Wednesday, July 26, 2006


Sorry about that last post. Sometimes you need to try and get some pity points from friends to make you realize your life isn't as shitty as it feels. I am still in employment limbo and poor as balls.

Anyway, so the point of this post is to talk about my recent music obsessions. I am culturing myself in the ways of Hip-Hop and some other artists that I have always loved but never delved into their catalogues. Music is really the best support I have right now. So here are my obsessions with a little write up about them.

1. Neil Young's Entire Catalouge- So Neil Young has dethroned the Beatles for the #2 spot on my all time artists. I think I have pretty much all of his albums right now (missing a few elusive 80s discs) on cd and my vinyl collection is growing. Young writes some of the best classic rock infused with country and folk songs ever, but one albums stands out of the pack like a sore thumb. That album is Trans. If you think most Neil Young songs sound the same, look no further to the synthed out 80s techno-meets-folk album. It's not straigt up Techno, but it's Young with limited guitar work, synths and singing through a vocoder. If you don't know what a vocoder is, it's a microphone that makes your voice robotronik and is connected to a synth. Need further description, check this out. So wh an album like this? Young signed with Geffen after his contract with Reprise was up and started recording an album. He recorded a whole album that Geffen rejected most of it (the songs "Like an Inca", "Little Thing Called Love" and "Hold On To Your Love" were kept) due to them being "unmarketable" and "not Neil Young sounding songs." If you hear these three songs, you will say, wtf is Geffen talking about? So what does Neil do? He straps on a vocoder, gets behind his guitar, invites old friends to experiment and comes up with Trans. The songs on this album are ridiculously Neil Young if you strip away the 80s synth vibe that he tinkers with. "Transformer Man", "Computer Age" and "We R In Control" are brilliant songs about futuristic society, Orwellian themes of supremecy and bittersweet tales of love in the computer age. It's amazing. Check it out.

2. Jedi Mind Tricks- So Ray and my fav non-Tsikitas Greek, Faz, introduced me to some good hip-hop on our Delesandro's when we were graduating. So they are white boyz from South Philly. This makes me say "who can really say Eminem is a good white boy rapper?" Not only are their rhymes sick, the beats and samples they lay down are disgustingly catchy and fun. They mix themes like conspiracy theory and eastern religion into their rhymes and sample things like Spanish Guitar and the "Diamonds are Forever" commercial bit. I don't really listen to any hip-hop/rap and I feel the need to get into some. ANd this was the perfect place to start. Gritty, deep roots in the hip-hop of the older age when it was better and all around great listening experience. If you know more stuff like this, let me know so I can expand. The album Legacy of Blood is the goods.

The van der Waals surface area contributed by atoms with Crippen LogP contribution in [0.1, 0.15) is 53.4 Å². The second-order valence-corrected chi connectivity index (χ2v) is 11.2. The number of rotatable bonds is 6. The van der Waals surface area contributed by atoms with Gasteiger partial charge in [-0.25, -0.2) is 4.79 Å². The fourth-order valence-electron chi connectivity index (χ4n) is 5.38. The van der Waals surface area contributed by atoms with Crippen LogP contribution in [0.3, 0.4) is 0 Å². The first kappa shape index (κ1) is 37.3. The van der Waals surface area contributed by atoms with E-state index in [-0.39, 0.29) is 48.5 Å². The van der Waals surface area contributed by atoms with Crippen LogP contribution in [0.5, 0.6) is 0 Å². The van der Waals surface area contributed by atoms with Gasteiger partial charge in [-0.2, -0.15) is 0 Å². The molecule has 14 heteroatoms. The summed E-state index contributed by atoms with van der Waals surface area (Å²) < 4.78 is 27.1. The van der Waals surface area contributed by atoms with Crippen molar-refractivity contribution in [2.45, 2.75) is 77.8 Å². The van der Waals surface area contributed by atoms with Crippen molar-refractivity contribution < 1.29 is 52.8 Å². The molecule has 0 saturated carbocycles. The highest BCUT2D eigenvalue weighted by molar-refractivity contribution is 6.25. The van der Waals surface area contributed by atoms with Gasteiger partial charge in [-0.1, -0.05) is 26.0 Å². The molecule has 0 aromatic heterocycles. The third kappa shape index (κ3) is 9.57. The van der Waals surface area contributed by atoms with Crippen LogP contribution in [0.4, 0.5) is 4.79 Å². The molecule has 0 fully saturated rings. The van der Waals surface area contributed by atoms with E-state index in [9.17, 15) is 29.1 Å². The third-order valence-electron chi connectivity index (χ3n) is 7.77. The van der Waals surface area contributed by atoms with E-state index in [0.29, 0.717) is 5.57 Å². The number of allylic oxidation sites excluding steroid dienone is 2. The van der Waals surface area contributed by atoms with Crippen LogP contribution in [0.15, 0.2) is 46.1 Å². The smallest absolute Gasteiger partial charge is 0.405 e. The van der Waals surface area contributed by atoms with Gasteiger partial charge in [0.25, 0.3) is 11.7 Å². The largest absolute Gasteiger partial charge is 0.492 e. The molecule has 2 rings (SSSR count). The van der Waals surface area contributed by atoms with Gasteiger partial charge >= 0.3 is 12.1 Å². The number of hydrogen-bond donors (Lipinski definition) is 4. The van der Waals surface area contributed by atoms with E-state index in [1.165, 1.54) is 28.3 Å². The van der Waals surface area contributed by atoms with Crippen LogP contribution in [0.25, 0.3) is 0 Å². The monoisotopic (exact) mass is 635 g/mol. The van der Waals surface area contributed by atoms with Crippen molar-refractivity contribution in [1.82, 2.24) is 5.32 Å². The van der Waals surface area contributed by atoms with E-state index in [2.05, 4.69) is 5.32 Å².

3. Peter Gabriel- As mentioned in last post, his first solo album (self titled, but known as Car since he has about 4 self titled albums) is amazing straight through. He tinkers with many different genres on the album. After he left Genesis, he decided to keep the vein of progressive rock, but added a nice pop music flair to the sound he had created with Phil the Shill and crew. However, as Genesis went the ultimate cheese pop route from this point on, Gabriel kept a level head and went the route that the Talking Heads and Bowie took with pop music and made it influenced foreign cultural music. Anyway, songs like "Moribund the Burgermeister" and "Modern Love" are filled with gooey pop goodness, but a strange vibe covers them. "Solsbury Hill", one of the best pop rock songs of all time, appears here. "Humdrum" and "Here Comes the Flood" are very personal, but beautiful songs. Gabriel has many other early albums that are just as good, but the first one seems to be the best of the bunch.

4. The Red Elvises- So yeah. Kinda random, but I ahve been listening to these guys since Kevner gave me their cd and I saw Six String Samauri in which they starred and had songs of theirs in the film. They are, simpyl put, Bolshevik Russian Rockabilly. It's really just straight up fun music with silly lyrics like "Last night, Jesus called me on the phone. I was surprised this morning. He told me... and he said 'Why don't we do some boogie voogie. Some boogie voogie on the beach." Gotta love that shit.

So thats it for my culture lessons.

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